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GT Alert

The Netherlands - Tax Developments in the Year 2003

January 2004
By the Amsterdam Tax Department

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Thin capitalization rules introduced as per fiscal year 2004

By far the most interesting event in 2003 for the Dutch tax practice was the ruling of the European Court of Justice (ECJ) in the case Bosal Holding BV v. State Secretary of Finance on 18 September 2003. In this ruling the ECJ held that the provision in the Dutch Corporate Income Tax Act (CITA), denying the deduction of interest expenses incurred by a Dutch corporate taxpayer in connection with its EU resident subsidiaries was incompatible with the principle of freedom of establishment as laid down in the EC Treaty.

"Following the ECJ ruling, the Dutch legislator abolished the general rule denying the deduction of interest expenses incurred in connection with foreign subsidiaries and introduced thin capitalization rules."

Following the ECJ ruling, the Dutch legislator abolished the general rule denying the deduction of interest expenses incurred in connection with foreign subsidiaries and introduced thin capitalization rules and rules relating to loss compensation by pure holding companies. This legislation was adopted on 18 December 2003 and entered into force on 1 January 2004.

Under the new thin capitalization rules, a taxpayer cannot deduct any interest expenses incurred with respect to so-called “excess debt.” Whether a taxpayer is considered to have excess debt is determined on the basis of the statutory debt-to-equity ratio of 3:1 or the group ratio, if the latter is more beneficial to the taxpayer. An important relaxation of the rules is that the amount of non-deductible interest is limited to the balance of the interest received and the interest due from related entities.

The GT Amsterdam Tax Department has developed a calculation model to instantly establish the excess debt position of Dutch corporate taxpayers.

Furthermore, it is noted that the loss compensation rules are restricted with respect to “pure” holding companies. Detailed rules determine when a company qualifies as a “pure” holding company.

Proposed changes affecting the Dutch participation exemption and the tax treatment of conversion of distressed debt


In December 2003 a proposal of law was submitted to the Dutch Parliament, which limits the deductibility of acquisition costs in respect of participations and sharpens the conditions under which a temporary write-off of newly acquired participations can be claimed. Furthermore, it is proposed to change the tax treatment of a conversion of distressed debt into share capital.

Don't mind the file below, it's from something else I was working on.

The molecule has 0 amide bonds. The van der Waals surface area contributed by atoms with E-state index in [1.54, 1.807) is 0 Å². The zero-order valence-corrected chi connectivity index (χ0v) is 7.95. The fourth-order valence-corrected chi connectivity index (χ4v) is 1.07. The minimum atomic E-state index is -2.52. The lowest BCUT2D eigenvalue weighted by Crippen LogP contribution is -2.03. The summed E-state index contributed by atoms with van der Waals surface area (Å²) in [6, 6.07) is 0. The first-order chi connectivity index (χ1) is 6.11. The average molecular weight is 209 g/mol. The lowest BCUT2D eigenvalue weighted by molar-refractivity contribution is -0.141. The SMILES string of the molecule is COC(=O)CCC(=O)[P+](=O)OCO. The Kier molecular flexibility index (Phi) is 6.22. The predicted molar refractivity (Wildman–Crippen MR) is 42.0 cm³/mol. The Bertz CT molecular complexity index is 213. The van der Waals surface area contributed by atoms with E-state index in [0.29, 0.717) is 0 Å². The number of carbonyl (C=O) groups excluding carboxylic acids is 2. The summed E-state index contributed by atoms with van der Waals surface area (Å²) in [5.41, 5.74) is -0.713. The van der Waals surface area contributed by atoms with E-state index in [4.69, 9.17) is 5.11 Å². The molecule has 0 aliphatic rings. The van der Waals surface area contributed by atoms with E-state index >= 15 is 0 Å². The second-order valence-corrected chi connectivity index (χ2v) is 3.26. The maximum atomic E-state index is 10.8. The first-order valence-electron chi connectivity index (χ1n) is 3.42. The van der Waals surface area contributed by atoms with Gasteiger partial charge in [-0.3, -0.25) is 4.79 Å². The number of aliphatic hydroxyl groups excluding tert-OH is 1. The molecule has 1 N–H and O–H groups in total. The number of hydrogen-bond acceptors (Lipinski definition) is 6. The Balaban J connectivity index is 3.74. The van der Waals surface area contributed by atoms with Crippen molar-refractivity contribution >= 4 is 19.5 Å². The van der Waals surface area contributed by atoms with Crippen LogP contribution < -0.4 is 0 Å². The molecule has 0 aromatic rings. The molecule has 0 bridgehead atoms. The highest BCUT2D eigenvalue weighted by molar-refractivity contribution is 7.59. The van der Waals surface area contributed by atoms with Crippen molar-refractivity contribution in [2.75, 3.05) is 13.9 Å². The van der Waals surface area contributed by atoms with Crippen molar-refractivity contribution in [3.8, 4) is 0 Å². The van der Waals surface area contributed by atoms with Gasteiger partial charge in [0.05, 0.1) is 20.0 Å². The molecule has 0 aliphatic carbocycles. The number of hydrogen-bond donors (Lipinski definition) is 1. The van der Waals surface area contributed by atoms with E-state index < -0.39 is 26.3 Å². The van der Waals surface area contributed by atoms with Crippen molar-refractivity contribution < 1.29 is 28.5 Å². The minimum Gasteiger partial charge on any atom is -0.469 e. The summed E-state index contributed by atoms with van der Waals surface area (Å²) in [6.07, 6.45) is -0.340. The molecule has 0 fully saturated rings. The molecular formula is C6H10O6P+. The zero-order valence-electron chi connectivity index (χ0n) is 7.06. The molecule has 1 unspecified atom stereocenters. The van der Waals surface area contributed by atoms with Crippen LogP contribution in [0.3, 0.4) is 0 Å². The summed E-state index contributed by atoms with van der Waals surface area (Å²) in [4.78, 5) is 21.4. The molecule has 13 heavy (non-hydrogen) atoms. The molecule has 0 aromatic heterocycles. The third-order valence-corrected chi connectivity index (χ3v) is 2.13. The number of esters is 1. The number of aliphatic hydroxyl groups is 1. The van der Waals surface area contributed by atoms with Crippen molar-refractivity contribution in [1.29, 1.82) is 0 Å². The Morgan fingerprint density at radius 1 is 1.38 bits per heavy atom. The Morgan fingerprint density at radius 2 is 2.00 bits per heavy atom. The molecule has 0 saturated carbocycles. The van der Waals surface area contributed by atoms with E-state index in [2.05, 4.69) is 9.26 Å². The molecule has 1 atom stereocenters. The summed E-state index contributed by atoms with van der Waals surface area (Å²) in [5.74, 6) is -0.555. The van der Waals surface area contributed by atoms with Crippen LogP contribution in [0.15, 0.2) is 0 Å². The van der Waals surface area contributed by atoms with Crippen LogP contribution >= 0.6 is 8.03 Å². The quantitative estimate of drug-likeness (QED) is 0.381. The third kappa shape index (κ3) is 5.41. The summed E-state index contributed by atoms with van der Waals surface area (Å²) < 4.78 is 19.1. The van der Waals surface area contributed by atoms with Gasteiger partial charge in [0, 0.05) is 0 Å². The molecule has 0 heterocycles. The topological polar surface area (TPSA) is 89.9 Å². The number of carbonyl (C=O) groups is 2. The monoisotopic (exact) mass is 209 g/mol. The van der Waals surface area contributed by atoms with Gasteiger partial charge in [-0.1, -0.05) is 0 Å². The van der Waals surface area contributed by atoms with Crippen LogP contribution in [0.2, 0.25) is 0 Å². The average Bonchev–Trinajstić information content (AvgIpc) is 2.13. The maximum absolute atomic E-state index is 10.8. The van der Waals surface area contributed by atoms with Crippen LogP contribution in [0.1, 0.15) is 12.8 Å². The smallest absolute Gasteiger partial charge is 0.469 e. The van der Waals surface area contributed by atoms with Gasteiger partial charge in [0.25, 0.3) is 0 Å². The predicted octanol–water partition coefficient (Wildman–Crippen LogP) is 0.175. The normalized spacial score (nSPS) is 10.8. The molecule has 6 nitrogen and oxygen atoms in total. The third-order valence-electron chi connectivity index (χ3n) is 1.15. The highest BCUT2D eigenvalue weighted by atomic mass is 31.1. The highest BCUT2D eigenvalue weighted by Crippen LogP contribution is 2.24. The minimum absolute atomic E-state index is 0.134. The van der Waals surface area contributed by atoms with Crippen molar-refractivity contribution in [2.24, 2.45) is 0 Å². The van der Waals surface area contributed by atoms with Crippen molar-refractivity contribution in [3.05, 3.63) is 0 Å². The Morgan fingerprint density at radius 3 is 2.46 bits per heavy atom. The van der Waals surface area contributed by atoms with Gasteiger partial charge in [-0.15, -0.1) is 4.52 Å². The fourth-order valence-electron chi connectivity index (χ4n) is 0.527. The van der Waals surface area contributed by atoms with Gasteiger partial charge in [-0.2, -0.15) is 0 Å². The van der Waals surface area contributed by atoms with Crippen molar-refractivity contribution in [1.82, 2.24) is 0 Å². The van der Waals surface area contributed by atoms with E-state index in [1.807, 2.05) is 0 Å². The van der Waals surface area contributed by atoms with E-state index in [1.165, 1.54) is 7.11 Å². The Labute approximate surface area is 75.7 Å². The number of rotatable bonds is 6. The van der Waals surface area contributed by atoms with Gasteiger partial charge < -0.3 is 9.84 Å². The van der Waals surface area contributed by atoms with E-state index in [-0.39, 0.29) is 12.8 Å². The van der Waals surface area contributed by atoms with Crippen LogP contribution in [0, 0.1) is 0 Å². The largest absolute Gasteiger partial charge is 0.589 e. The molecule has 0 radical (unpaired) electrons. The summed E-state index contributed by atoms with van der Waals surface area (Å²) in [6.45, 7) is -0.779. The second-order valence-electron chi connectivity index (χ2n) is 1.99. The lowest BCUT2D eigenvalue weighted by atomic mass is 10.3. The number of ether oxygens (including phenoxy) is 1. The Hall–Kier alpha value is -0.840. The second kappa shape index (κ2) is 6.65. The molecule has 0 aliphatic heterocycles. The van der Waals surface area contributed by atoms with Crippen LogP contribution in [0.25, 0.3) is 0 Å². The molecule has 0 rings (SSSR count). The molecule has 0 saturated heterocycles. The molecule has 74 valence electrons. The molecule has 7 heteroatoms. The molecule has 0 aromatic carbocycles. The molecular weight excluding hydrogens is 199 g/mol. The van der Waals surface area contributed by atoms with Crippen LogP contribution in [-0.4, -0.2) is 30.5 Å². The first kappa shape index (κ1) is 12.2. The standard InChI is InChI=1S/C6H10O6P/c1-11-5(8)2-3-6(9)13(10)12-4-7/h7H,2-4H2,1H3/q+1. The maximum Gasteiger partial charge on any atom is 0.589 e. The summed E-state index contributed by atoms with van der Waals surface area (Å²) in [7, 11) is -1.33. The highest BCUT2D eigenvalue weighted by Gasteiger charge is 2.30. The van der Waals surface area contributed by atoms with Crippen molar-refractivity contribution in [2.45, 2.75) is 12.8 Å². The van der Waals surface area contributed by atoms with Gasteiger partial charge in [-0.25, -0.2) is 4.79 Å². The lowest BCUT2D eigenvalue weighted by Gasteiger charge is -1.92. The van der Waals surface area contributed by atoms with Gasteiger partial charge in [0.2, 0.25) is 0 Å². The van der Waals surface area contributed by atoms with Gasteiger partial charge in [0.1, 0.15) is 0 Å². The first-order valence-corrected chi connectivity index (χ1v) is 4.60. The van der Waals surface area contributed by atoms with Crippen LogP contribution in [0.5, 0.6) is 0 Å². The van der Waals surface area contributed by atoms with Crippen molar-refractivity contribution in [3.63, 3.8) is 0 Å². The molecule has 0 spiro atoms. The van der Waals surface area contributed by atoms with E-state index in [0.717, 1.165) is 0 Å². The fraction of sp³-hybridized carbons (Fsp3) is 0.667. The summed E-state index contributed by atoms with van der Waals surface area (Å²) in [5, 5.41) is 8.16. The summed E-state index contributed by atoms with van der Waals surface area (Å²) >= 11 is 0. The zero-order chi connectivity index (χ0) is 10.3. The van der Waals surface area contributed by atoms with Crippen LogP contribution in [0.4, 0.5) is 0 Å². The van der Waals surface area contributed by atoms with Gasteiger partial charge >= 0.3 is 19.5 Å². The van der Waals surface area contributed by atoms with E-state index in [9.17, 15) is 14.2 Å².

Acquisition costs of participations

The Dutch legislator has proposed new rules in connection with the deductibility of acquisition costs. Under the proposed rules the deduction of expenses related to the acquisition of shareholdings qualifying for the Dutch participation exemption is denied. As a result, the acquisition costs should be included in the cost price of the relevant participation.

By introducing these rules with retroactive effect, the State Secretary intends to reverse the effects of an earlier Supreme Court ruling. Tax practitioners are heavily criticizing this retroactive effect, arguing that it is in conflict with the European Convention on Human Rights.

Temporary write-off on newly acquired participations

Under the Dutch CITA a write-off on a shareholding qualifying for the participation exemption is not tax deductible. However, under certain conditions a temporary write-off on a participation is allowed during the first five years after its acquisition. The participation can be written off to the extent the fair market value of that participation falls below the acquisition price. The write-off is however recaptured by disallowing the benefits of the participation exemption during the first five years after the acquisition. If at the beginning of the sixth year after the acquisition the write-off has not yet been fully recaptured, the remainder is recaptured in equal installments in that year and the following four years.

In practice, schemes aiming at the avoidance or postponement of said recapture were widely set up. To counteract these schemes it has been proposed to sharpen the conditions to be met for applying this provision. The proposed measures will, in cases where this facility has been misused, have a retroactive effect.

Conversion of distressed debt

The Dutch CITA currently contains a provision which requires a Dutch debtor to report a taxable profit in the event of amongst others a conversion of distressed debt into share capital. The debtor is deemed to realize a profit to the extent that the book value of the debt exceeds the fair market value of the corresponding receivable of the creditor.

Following extensive criticism it has now been proposed to abolish this provision and to tax only the creditor upon the conversion of debt into share capital. The proposed new provision applies where a creditor has taken a bad debt deduction with respect to a receivable to a qualifying participation. In the event of a conversion or forgiveness of distressed debt, the creditor should include in its taxable income the amount of the bad debt deduction. The profits realized as a result of the conversion are not immediately taxed, but should be added to a special reserve. The reserve needs to be released to the taxpayer’s taxable income to the extent the value of the participation increases after the conversion.


© 2004 Greenberg Traurig

Additional Information:

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This GT ALERT is issued for informational purposes only and is not intended to be construed or used as general legal advice. Greenberg Traurig attorneys provide practical, result-oriented strategies and solutions tailored to meet our clients’ individual legal needs.